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Breakdancing Is Now An Olympic Sport

Breakdancing. The technical definition of it is an energetic style of dance typically performed to hip-hop music, characterized by stylized footwork and acrobatic or athletic movements. This form of dance originated among African-Americans and Latinos in New York City during the 1970s. Even though it’s not as common in mainstream as it used to be, breakdancing is back in the news  because it is now going to be considered an Olympic event. That’s right, breakdancing will be making its appearance in the Tokyo Olympics, which has been postponed to July 23rd, 2021, and the Paris Games of 2024. I asked some of my peers what they thought about this new addition. Here’s what they had to say:

“I think breakdancing should become an Olympic sport. It takes hard work and dedication and good coordination amongst many talented individuals to perform at a high level. I believe breakdancing is very popular today, and many people would love to see dancers go head to head to see who can be the most creative at what they do.” –Joshua Rivers, Junior, 16, Kenwood Academy

“I can see how it can be a sport because of the major athleticism it takes to do those flips and tricks.” –Wasila Brimah, 17, Junior, Brooks High School

“I feel like some aspect of dance should be an Olympic sport but not breakdancing. There are way more interesting and harder parts of dance like pointe. Breakdancing could be way too complicated and hard to judge but pointe/ballet is basic and has an overall and worldwide perspective.” -Kyndal Godbold, 17, Junior, Brooks High School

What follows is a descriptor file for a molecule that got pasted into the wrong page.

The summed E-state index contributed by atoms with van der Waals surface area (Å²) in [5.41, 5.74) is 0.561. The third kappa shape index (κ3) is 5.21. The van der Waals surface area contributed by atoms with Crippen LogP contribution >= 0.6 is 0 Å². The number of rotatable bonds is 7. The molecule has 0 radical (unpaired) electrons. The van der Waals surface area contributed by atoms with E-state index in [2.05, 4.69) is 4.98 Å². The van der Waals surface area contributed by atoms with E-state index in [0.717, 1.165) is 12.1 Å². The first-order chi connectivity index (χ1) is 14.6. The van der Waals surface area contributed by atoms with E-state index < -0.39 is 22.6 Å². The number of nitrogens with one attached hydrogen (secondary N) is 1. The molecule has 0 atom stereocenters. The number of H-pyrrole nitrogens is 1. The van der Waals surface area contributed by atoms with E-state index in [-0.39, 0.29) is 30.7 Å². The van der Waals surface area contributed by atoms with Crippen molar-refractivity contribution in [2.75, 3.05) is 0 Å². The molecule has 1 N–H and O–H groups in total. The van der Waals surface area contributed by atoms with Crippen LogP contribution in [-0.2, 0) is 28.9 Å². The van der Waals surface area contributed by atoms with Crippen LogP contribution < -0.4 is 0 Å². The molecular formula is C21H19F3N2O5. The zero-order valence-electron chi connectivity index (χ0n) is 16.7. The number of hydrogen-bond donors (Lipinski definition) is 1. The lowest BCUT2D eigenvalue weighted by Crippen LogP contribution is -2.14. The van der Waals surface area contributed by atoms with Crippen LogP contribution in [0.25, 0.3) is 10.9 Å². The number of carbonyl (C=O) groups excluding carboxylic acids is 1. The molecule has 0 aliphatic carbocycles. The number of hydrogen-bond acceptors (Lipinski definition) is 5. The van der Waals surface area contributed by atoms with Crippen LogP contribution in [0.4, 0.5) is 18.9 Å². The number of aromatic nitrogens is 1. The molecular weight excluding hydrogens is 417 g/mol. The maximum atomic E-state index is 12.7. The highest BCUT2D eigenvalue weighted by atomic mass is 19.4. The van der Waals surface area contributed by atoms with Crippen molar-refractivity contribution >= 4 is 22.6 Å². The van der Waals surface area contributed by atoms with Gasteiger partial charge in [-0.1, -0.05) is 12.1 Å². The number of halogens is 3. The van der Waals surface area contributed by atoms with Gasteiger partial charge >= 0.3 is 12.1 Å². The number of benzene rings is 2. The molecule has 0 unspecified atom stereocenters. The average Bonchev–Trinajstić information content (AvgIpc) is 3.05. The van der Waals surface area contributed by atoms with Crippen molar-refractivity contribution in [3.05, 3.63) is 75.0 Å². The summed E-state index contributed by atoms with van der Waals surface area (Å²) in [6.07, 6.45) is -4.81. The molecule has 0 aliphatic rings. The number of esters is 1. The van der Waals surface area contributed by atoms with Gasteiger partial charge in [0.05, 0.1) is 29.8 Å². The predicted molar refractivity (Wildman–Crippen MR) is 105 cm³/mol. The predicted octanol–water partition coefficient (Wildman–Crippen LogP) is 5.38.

“I think it’s cool that breakdancing will become a sport , but I don’t really count it as a sport. Like if breakdancing is gonna be a sport then [roller] skating should be an Olympic sport.” –Cory Woodward, 16, Junior, Brooks High School

After listening to their responses, I think that it’s an interesting idea to be open to. It would give those who are passionate about this form of dancing an opportunity to compete on a global level to get recognition for their hard work. The amount of athleticism it takes to master the moves and win a competition definitely deserves a gold medal in my opinion. It also makes me think about what could be next on the Olympic competitive sports list.

 

By Nia Morgan, Junior, Brooks College Prep

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Written by TrueStar Staff

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